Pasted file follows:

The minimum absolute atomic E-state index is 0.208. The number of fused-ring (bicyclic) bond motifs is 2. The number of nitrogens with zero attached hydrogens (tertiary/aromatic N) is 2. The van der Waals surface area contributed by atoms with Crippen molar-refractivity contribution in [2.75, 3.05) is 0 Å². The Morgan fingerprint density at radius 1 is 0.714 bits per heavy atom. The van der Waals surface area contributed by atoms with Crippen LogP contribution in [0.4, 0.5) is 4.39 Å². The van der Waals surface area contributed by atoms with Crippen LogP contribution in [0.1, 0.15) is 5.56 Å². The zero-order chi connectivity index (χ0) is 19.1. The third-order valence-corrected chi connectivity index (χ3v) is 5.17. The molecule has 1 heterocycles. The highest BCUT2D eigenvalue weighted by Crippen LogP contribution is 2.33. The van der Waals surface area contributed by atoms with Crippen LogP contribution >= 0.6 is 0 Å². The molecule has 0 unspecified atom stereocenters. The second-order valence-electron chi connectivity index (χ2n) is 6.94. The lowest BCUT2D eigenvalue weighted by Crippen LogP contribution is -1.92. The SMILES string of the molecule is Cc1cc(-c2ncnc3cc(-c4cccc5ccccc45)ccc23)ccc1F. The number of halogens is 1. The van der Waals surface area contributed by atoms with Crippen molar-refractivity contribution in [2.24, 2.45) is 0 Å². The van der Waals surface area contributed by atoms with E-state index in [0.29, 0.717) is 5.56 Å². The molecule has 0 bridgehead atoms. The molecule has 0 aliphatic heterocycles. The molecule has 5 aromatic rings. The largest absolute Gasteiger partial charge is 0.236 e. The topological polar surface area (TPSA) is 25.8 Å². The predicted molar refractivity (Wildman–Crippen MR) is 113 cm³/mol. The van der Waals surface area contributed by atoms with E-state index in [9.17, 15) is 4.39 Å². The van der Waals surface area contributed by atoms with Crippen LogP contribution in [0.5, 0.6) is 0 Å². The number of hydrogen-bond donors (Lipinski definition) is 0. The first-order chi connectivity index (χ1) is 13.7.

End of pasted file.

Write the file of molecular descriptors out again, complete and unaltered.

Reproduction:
The minimum absolute atomic E-state index is 0.208. The number of fused-ring (bicyclic) bond motifs is 2. The number of nitrogens with zero attached hydrogens (tertiary/aromatic N) is 2. The van der Waals surface area contributed by atoms with Crippen molar-refractivity contribution in [2.75, 3.05) is 0 Å². The Morgan fingerprint density at radius 1 is 0.714 bits per heavy atom. The van der Waals surface area contributed by atoms with Crippen LogP contribution in [0.4, 0.5) is 4.39 Å². The van der Waals surface area contributed by atoms with Crippen LogP contribution in [0.1, 0.15) is 5.56 Å². The zero-order chi connectivity index (χ0) is 19.1. The third-order valence-corrected chi connectivity index (χ3v) is 5.17. The molecule has 1 heterocycles. The highest BCUT2D eigenvalue weighted by Crippen LogP contribution is 2.33. The van der Waals surface area contributed by atoms with Crippen LogP contribution >= 0.6 is 0 Å². The molecule has 0 unspecified atom stereocenters. The second-order valence-electron chi connectivity index (χ2n) is 6.94. The lowest BCUT2D eigenvalue weighted by Crippen LogP contribution is -1.92. The SMILES string of the molecule is Cc1cc(-c2ncnc3cc(-c4cccc5ccccc45)ccc23)ccc1F. The number of halogens is 1. The van der Waals surface area contributed by atoms with Crippen molar-refractivity contribution in [2.24, 2.45) is 0 Å². The van der Waals surface area contributed by atoms with E-state index in [0.29, 0.717) is 5.56 Å². The molecule has 0 bridgehead atoms. The molecule has 0 aliphatic heterocycles. The molecule has 5 aromatic rings. The largest absolute Gasteiger partial charge is 0.236 e. The topological polar surface area (TPSA) is 25.8 Å². The predicted molar refractivity (Wildman–Crippen MR) is 113 cm³/mol. The van der Waals surface area contributed by atoms with E-state index in [9.17, 15) is 4.39 Å². The van der Waals surface area contributed by atoms with Crippen LogP contribution in [0.5, 0.6) is 0 Å². The number of hydrogen-bond donors (Lipinski definition) is 0. The first-order chi connectivity index (χ1) is 13.7.